4.24.2008

                   
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The Art of Art Appreciation: Paintings Of People Looking At Paintings


Above: Karin Jurick's Modigliani


Ever notice how many artists paint people admiring art? So that we observe the observer? There are quite a few, as you'll soon see. So many that I felt it deserved investigation and I found that despite the commonality of the subject, there are vast and numerous differences.

Besides the obvious inherent irony, it's an unusual way of observing two pieces of art. The one created by the artist, the other being the piece of art within the painting. Sometimes the latter is recognizable or quite well known within the art world (e.g. Jurick's Modigliani) and other times, barely discernible or seemingly random.

This subject is explored in multiple mediums; watercolor, oil, acrylic, pastel and more. In addition to the medium in which the piece was done, the art being viewed within the art also varies from paintings to sculpture and from indoors to outdoors.

Two artists who have mastered this particular subject, but in very different manners, are Karin Jurick, and Richard Whincop, an English artist living in Glasgow. With distinctly different painting styles and almost opposing interpretations of the interaction of art and observer, both have managed to create equally beautiful and captivating works of art.

In the majority of Karin's art patron paintings, the observer is held in rapt attention with the piece of art, often oblivious to that around them. They are rarely engaged in conversation and often alone and undisturbed. Some even seem to be art students, studious or inquisitive. Those that have more than one viewer are often visibly discussing the art. The paintings seem intimate, almost private and the viewer becomes voyeur.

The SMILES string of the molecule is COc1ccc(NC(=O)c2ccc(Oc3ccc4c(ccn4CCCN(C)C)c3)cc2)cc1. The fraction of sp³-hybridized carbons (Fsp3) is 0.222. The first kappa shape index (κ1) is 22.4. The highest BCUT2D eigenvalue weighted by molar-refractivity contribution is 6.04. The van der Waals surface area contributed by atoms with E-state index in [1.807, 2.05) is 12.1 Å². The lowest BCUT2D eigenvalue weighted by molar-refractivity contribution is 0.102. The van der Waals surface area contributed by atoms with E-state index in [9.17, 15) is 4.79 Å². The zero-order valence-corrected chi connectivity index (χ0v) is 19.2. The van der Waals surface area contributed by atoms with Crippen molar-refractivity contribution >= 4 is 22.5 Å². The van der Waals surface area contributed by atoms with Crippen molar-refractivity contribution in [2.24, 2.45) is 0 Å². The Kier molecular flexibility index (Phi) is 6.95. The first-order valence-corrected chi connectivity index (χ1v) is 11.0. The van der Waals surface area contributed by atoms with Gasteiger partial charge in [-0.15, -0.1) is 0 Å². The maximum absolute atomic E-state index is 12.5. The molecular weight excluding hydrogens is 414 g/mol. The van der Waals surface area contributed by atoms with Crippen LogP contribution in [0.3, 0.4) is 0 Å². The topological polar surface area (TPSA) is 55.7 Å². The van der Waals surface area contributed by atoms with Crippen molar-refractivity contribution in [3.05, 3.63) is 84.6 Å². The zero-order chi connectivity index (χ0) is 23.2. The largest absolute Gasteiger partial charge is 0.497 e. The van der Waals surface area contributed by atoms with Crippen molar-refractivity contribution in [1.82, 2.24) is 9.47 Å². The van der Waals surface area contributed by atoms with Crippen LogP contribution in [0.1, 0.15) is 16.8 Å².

Karin, who truly is one of my personal favorite artists of all time, is incredibly prolific and has such an accomplished body of work, I can only show you a small sample below. In addition to her extensive collection of 'art patron' work, she has many subjects and themes that warrant viewing.















See more of Karin Jurick's art patron paintings here.

Karin Jurick's website, which has links to her galleries of representation here.

Yet in Richard Whincop's work, the art is sometimes so dismissed by the patron, it appears as a backdrop for the figure. While some of his figures are actually contemplative and inquisitive, others appear merely bored. Some are even using their cell phones, whispering to one another or are turned away from the work. Despite the disregard for the artwork within the artwork, Whincop still treats both with the greatest respect. We aren't angry at these people for ignoring the art, but instead, so drawn by his ethereal style, we are intrigued as to why, creating an alternative narrative.

Below are just a few pieces of Richard Whincop's work, links to more follow the paintings.











Richard Whincop's works at the Oisin gallery

Richard Whincop at the Art Exposure online gallery